Ohio Constitution Protection Amendment Not Approved by Lawmakers in Time for May Ballot as Anticipated

Although State Representative Brian Stewart (R-Ashville) said that there was ample time to have the “Ohio Constitution Protection Amendment” on the May ballot, it did not pass in the Ohio House and Senate prior to the February 1st deadline.

Stewart introduced House Joint Resolution (HJR) 6 in November; however, the legislation did not pass before the end of the session. Stewart indicated at the end of the year that he intended to resurrect the legislation in the 135th General Assembly which he did along with 30-plus GOP cosponsors last month.

“I reintroduced the Ohio Constitution Protection Amendment, along with 35 cosponsors, to require a 60 percent vote margin to amend Ohio’s governing document. It’s good policy and it’s time to get it done,” Stewart said.

The proposed constitutional amendment aims to alter the process of how constitutional amendments can be proposed by initiative petitions. Currently, issues proposed by initiative petitions need to meet a 50 percent voting threshold to amend the Constitution. Under this proposal, these issues would need to meet a 60 percent threshold.

The amendment has two substantive changes from the prior version. Instead of just 44 counties, the revised version would require signatures from all 88 as well as they eliminated the cure period for constitutional amendments, which allows citizen-led organizations to gather additional signatures if their initial batch doesn’t meet the requirements to make the ballot.

“Our Founding Fathers ensured that the United States Constitution would be protected against outside influence and special interests by requiring a super-majority vote for amendments. We can and should protect the Ohio Constitution in a similar way,” Stewart said.

Newly elected Republican House Speaker Jason Stephens (R-Kitts Hill) hasn’t scheduled the legislation for a vote yet. In addition to having the support of Republican Secretary of State Frank LaRose, several members of the House Republican caucus including State Representative Derek Merrin (R-Monclova) have indicated this resolution is a top priority.

“Ohio elected a Republican super-majority in the House to protect our Constitution. Failure is not an option,” Merrin said.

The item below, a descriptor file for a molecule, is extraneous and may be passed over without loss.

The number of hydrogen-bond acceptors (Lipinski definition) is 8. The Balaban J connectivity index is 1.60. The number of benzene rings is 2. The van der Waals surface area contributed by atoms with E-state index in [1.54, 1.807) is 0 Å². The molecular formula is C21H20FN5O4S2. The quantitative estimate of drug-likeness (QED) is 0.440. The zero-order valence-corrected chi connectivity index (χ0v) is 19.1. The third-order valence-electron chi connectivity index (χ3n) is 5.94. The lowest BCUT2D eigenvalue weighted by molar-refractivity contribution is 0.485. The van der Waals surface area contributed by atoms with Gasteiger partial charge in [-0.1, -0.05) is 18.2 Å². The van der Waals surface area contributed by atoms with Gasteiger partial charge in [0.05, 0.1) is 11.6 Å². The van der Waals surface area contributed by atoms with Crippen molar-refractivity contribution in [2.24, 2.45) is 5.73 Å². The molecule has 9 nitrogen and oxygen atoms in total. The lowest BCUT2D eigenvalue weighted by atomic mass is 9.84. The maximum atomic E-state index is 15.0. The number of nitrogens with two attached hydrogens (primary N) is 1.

According to Stephens, although the legislation will not be on the May ballot, he does not believe the measure is dead but said that he did oppose putting it before voters in an election where not all counties participate. He indicated that it would be assigned to a House committee for review.

“I don’t think it’s dead by any means. I think the idea of protecting our constitution is extremely important, regardless of which side of the aisle we’re on,” Stephens said.

Lawmakers selected Stephens as the new Speaker of the Ohio House to succeed State Representative Bob Cupp (R-Lima). The choice came despite the Republican Caucus‘ previous selection in November of Merrin as the new speaker.

Although the GOP caucus voted for Merrin as Speaker of the House in December, Stephens fought in collaboration with the Democrats to collect votes and garner a win.

According to State Representative Marilyn John (R-Shelby), in order to obtain the Democratic votes necessary to win the Speakers seat, Stephens made a deal with the Democrats and is not to be trusted.

She said that “killing” HJR 6 was part of that deal.

“He is going to say he didn’t but he did. It’s been verified by Allison Russo the minority leader,” John said.

Democrat House Leader Allison Russo (D-Upper Arlington) has also acknowledged that in speaking with both Merrin and Stephens, the proposed amendment threshold change was something she was concerned about.

She has avoided however specifically addressing whether she did indeed strike an agreement with Stephens to kill any upcoming proposals.

Lawmakers now face an August 9th deadline to get the proposal before voters in November.

In order for Stewart to get his resolution on the November ballot, three-fifths of the members in both chambers have to approve the resolution first. In the House, that’s 60 votes.

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Hannah Poling is a lead reporter at The Ohio Star and The Star News Network. Follow Hannah on Twitter @HannahPoling1. Email tips to [email protected]
Background Photo “Ohio State House of Representatives Chamber” by Bestbudbrian. CC BY-SA 3.0.



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